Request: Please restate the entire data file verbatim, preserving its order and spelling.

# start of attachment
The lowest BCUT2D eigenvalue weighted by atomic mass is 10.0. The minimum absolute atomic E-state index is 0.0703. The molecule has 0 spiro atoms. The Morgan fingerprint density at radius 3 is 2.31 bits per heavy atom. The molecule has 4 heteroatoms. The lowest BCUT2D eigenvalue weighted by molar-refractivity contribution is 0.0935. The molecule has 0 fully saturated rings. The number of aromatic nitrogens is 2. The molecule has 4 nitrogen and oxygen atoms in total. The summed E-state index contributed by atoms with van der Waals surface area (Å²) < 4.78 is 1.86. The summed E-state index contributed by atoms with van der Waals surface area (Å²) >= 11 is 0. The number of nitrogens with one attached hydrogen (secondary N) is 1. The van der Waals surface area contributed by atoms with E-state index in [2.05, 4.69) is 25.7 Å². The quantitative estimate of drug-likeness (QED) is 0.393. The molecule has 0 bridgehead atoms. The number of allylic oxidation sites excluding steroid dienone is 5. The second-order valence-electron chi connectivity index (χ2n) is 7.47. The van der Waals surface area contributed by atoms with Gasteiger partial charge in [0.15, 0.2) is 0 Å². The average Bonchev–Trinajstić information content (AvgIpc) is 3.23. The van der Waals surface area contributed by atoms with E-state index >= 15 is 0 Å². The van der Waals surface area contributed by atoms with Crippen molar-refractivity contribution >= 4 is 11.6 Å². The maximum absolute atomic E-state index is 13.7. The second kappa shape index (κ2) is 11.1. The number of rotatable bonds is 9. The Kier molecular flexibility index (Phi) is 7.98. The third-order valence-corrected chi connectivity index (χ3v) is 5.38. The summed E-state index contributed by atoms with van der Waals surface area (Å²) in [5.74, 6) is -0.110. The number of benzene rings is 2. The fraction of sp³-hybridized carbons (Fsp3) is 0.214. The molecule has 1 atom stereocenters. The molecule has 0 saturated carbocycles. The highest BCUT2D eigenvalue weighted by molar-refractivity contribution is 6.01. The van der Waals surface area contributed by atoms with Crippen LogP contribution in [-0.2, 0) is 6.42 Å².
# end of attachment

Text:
The lowest BCUT2D eigenvalue weighted by atomic mass is 10.0. The minimum absolute atomic E-state index is 0.0703. The molecule has 0 spiro atoms. The Morgan fingerprint density at radius 3 is 2.31 bits per heavy atom. The molecule has 4 heteroatoms. The lowest BCUT2D eigenvalue weighted by molar-refractivity contribution is 0.0935. The molecule has 0 fully saturated rings. The number of aromatic nitrogens is 2. The molecule has 4 nitrogen and oxygen atoms in total. The summed E-state index contributed by atoms with van der Waals surface area (Å²) < 4.78 is 1.86. The summed E-state index contributed by atoms with van der Waals surface area (Å²) >= 11 is 0. The number of nitrogens with one attached hydrogen (secondary N) is 1. The van der Waals surface area contributed by atoms with E-state index in [2.05, 4.69) is 25.7 Å². The quantitative estimate of drug-likeness (QED) is 0.393. The molecule has 0 bridgehead atoms. The number of allylic oxidation sites excluding steroid dienone is 5. The second-order valence-electron chi connectivity index (χ2n) is 7.47. The van der Waals surface area contributed by atoms with Gasteiger partial charge in [0.15, 0.2) is 0 Å². The average Bonchev–Trinajstić information content (AvgIpc) is 3.23. The van der Waals surface area contributed by atoms with E-state index >= 15 is 0 Å². The van der Waals surface area contributed by atoms with Crippen molar-refractivity contribution >= 4 is 11.6 Å². The maximum absolute atomic E-state index is 13.7. The second kappa shape index (κ2) is 11.1. The number of rotatable bonds is 9. The Kier molecular flexibility index (Phi) is 7.98. The third-order valence-corrected chi connectivity index (χ3v) is 5.38. The summed E-state index contributed by atoms with van der Waals surface area (Å²) in [5.74, 6) is -0.110. The number of benzene rings is 2. The fraction of sp³-hybridized carbons (Fsp3) is 0.214. The molecule has 1 atom stereocenters. The molecule has 0 saturated carbocycles. The highest BCUT2D eigenvalue weighted by molar-refractivity contribution is 6.01. The van der Waals surface area contributed by atoms with Crippen LogP contribution in [-0.2, 0) is 6.42 Å².